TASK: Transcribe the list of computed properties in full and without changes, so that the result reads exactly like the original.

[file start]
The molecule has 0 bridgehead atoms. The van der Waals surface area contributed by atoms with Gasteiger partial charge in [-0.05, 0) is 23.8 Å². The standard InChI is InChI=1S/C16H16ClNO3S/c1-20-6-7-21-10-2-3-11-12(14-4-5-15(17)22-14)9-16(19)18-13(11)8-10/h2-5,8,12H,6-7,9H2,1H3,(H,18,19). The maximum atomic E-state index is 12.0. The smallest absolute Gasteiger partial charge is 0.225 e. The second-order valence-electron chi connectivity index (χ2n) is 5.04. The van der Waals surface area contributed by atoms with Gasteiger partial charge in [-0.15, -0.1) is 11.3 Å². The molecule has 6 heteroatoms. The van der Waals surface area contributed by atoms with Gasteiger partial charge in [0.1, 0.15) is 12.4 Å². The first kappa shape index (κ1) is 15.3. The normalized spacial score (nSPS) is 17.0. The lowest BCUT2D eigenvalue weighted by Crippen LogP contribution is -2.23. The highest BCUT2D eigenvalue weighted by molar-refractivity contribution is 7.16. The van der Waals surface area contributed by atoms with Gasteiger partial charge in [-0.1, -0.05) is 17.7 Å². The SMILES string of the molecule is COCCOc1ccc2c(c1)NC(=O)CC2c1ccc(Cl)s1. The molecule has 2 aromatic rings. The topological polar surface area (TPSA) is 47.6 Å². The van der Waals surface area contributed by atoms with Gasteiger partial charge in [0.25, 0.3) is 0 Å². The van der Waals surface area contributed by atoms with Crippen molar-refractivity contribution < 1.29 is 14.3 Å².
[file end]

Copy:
The molecule has 0 bridgehead atoms. The van der Waals surface area contributed by atoms with Gasteiger partial charge in [-0.05, 0) is 23.8 Å². The standard InChI is InChI=1S/C16H16ClNO3S/c1-20-6-7-21-10-2-3-11-12(14-4-5-15(17)22-14)9-16(19)18-13(11)8-10/h2-5,8,12H,6-7,9H2,1H3,(H,18,19). The maximum atomic E-state index is 12.0. The smallest absolute Gasteiger partial charge is 0.225 e. The second-order valence-electron chi connectivity index (χ2n) is 5.04. The van der Waals surface area contributed by atoms with Gasteiger partial charge in [-0.15, -0.1) is 11.3 Å². The molecule has 6 heteroatoms. The van der Waals surface area contributed by atoms with Gasteiger partial charge in [0.1, 0.15) is 12.4 Å². The first kappa shape index (κ1) is 15.3. The normalized spacial score (nSPS) is 17.0. The lowest BCUT2D eigenvalue weighted by Crippen LogP contribution is -2.23. The highest BCUT2D eigenvalue weighted by molar-refractivity contribution is 7.16. The van der Waals surface area contributed by atoms with Gasteiger partial charge in [-0.1, -0.05) is 17.7 Å². The SMILES string of the molecule is COCCOc1ccc2c(c1)NC(=O)CC2c1ccc(Cl)s1. The molecule has 2 aromatic rings. The topological polar surface area (TPSA) is 47.6 Å². The van der Waals surface area contributed by atoms with Gasteiger partial charge in [0.25, 0.3) is 0 Å². The van der Waals surface area contributed by atoms with Crippen molar-refractivity contribution < 1.29 is 14.3 Å².